Other imaging techniques were also applied and analysed in individual cases (US, MRI, CT, scintigraphy with 99mTc(V)-DMSA, 131I-MIBG, 99mTc-MDP 111In-DTPA-octreotide, 99mTc-Sn colloid) as well as laboratory analysis.
There have been 334 true positive (TP), 73 true negative (TN), 6 false positive (FP) and 82 false negative findings (FN) (Table 1). Diagnosis was made according to SPECT findings in 122 patients (25%). The mean T/NT ratio for TP cases was significantly higher (p < 0.01) on SPECT (3.12 ± 1.13) than on whole body scan (2.2 ± 0.75). According to our results, overall sensitivity of the method is 80%, specificity 92%, positive predictive value 98%, negative predictive value 47% and accuracy 82%. Some of the typical results are presented on Figures 1-4. Fifteen TP patients underwent therapy with 90Y-DOTATATE (Figure 5).
Table 1. Findings of somatostatin receptor scintigraphy in various NETs
|Diagnosis||Medullary thyroid carcinoma||Lung NET||Mediastinal NET||Ovarian NET||Kidney NET||Hypophysis NET|
Table 1. cont. Findings of somatostatin receptor scintigraphy in various NETs
|Diagnosis||Brain NET||Breast NET||Paraganglioma||Parathyroid NET||Pheochromocytoma||NET of unknown origin|
Table 1. cont. Findings of somatostatin receptor scintigraphy in various NETs
|Diagnosis||Pancreatic NET||Gastric NET||Colorectal NET||Small bowel NET||Carcinoid of appendix||Liver NET||SUM|
Our results proved high sensitivity, specificity, accuracy, as well as positive predictive value. The additional value of SPECT is confirmed in 25% of patients as well as estimation of T/NT ratio. In FP patients, mainly inflammation was confirmed, as well as physiological uptake of radiopharmaceutical increased on particular foci because of previous surgery. In patients with FN findings, the cause were particular hystological tumor characteristics (mainly low differentiated tumors, dedifferentiated tumors...) or very small lesions. They were mainly confirmed with other nuclear medicine and other (morphological) methods. Correllation of results of 99mTc-EDDA/HYNIC-TOC scintigraphy with results of other imaging methods, as well as with laboratory analysis and clinical parameters will be evaluated further.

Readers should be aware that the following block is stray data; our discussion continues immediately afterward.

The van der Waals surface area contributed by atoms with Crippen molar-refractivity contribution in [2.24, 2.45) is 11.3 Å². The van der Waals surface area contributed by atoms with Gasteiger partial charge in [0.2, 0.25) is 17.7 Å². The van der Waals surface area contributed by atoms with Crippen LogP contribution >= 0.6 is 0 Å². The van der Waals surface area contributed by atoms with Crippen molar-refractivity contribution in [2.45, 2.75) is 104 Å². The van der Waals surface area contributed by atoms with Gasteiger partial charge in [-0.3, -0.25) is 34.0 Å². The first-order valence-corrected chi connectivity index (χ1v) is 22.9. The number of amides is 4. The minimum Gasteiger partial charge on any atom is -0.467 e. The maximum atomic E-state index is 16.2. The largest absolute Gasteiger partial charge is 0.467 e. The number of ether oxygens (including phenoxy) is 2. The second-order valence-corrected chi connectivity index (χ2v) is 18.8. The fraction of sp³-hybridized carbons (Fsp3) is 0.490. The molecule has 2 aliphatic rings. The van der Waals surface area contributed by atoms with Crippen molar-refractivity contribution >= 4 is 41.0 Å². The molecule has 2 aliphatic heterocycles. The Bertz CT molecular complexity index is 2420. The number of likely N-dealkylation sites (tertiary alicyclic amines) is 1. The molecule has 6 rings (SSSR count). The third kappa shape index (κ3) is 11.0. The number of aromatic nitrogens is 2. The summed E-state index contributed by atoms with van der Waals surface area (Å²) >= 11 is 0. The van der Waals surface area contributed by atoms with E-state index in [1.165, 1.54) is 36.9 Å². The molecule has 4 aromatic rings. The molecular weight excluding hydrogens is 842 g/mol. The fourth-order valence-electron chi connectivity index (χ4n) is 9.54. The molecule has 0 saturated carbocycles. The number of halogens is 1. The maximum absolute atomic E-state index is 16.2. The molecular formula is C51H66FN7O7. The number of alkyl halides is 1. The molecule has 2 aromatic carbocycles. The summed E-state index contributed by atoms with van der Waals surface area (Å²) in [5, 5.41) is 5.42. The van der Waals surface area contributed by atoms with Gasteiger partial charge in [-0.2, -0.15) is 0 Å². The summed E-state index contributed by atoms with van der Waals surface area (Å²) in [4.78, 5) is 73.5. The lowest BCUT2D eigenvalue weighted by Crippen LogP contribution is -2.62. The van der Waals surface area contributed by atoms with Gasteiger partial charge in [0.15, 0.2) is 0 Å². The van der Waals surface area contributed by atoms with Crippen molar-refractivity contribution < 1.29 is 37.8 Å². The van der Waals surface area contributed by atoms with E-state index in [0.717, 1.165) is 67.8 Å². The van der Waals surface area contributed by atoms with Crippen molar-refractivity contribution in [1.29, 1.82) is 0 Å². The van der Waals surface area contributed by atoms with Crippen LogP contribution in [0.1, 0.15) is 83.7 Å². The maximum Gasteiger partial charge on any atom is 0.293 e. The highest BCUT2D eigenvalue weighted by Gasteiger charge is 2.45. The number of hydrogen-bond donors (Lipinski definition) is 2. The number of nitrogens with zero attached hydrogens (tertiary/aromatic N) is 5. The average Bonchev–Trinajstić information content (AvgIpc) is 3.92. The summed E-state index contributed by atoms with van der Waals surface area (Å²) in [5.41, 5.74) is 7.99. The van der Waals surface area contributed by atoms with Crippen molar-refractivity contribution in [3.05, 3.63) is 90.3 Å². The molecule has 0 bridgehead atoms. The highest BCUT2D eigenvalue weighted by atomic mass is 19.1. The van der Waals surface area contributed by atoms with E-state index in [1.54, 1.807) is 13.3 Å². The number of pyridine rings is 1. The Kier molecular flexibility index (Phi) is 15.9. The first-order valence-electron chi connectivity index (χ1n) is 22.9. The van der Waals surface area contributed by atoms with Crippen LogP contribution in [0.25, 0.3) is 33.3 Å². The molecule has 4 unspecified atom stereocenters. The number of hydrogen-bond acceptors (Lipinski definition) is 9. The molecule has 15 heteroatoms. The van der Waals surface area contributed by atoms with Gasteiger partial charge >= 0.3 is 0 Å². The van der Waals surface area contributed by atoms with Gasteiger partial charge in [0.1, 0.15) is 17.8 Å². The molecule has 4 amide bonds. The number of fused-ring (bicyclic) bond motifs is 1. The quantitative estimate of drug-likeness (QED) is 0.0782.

Our previous results  mainly in patients with NET of unknown origin or digestive NETs showed sensitivity 87%, specificity 86%, positive predictive value 95% negative predictive value 67% and accuracy 87%. Our previous results in lung lesions [5, 6] showed 87-88% sensitivity, 84-85% specificity, and 86-88% accuracy. This investigation has been reported to be usefull method for the detection of NET of different origin and localization, the results were similar to those obtained with 111In-pentetreotide as well as reliable for the appropriate choice of therapy [7-15].
Results of other authors are similar. Thus, Gabriel et al.  in GEP tumors obtained sensitivity of 80%, specificity of 94.4% and accuracy of 82.9%, and recommended it as an accurate procedure. They  revealed a higher sensitivity of this pharmaceutical compared with 111In-Octreotide.
The recent investigations evaluated the potential of using this radiopharmaceutical for the imaging of a wide range of primary and metastatic tumors like hepatocellular carcinomas , pituitary adenomas, meningiomas  liposarcoma, carcinoids, breast carcinoma, and lung cancer, as well as the metastases of malignant melanomas, pheochromocytoma, prostate cancer, leiomyosarcoma, pancreatic carcinoma ectopically secreting adrenocorticotropic hormone, carcinoid of the thymus, mesenchymal tumors, parathyroid hyperplasia etc. [19-22].
Some other somatostatin analogs, very similar to 99mTc-EDDA/HYNIC TOC have been recently investigated and recommended for clinical use [23-30]. Some of them are: 99mTc-EDDA-tricine-HYNIC-NATE, 99mTc-EDDA/HYNIC-octreotate, 99mTc (HYNIC-OC, HYNIC-TOC and HYNIC-TATE) and 111In (DTPA-OC and DOTA-TATE), 99mTc-demotate, 99mTc-P829. Introduction of hybrid systems (SPECT/CT, SPECT/MRI), additionally contributed to the accuracy and clinical validity of this method [31, 32]. A step forward was also made with [33, 34] the potential use of radio-guided surgery.
18F-FDG PET/CT can be used for detecting of low differentiated or heterogenous tumors . However, other positron emiting radionuclides are recommended such as 18F-fluorodopamine, and, the most widely used, 68Ga-labeled peptides. In spite of superior resolution, short imaging time and imaging whole body in three dimensions, the price and availability of use of this pharmaceuticals still do not allow wide application [36, 37].
Our results show that scintigraphy of neuroendocrine tumors with 99mTc-Tektrotyd is a useful method for diagnosis, staging and follow up of the patients suspected to have neuroendocrine tumors. SPECT had important role in diagnosis. It is also helpful in the appropriate choice and monitoring of the therapy, including the radionuclide one. In the absence of 68Ga-labeled peptides and PET/CT, the special emphasize should be given to application of SPECT/CT as well as to the radioguided surgery. Correllation of results 99mTc-EDDA/HYNIC-TOC scintigraphy with results of other imaging methods, as well as with laboratory analysis and clinical parameters will be evaluated further.
The study was performed owing to grant Ministry of Science of Serbia number 175018; The majority patients were investigated in cooperation with Clinic for Endocrinology and Metabolism, Clinical Center of Serbia
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Correspondence to: prof. Vera Artiko
Faculty of Medicine University of Belgrade
Center for Nuclear Medicine, Clinical Center of Serbia
Visegradska 26, 11 000 Belgrade
Tel: +381 11 3615641; Fax: +381 11 3615641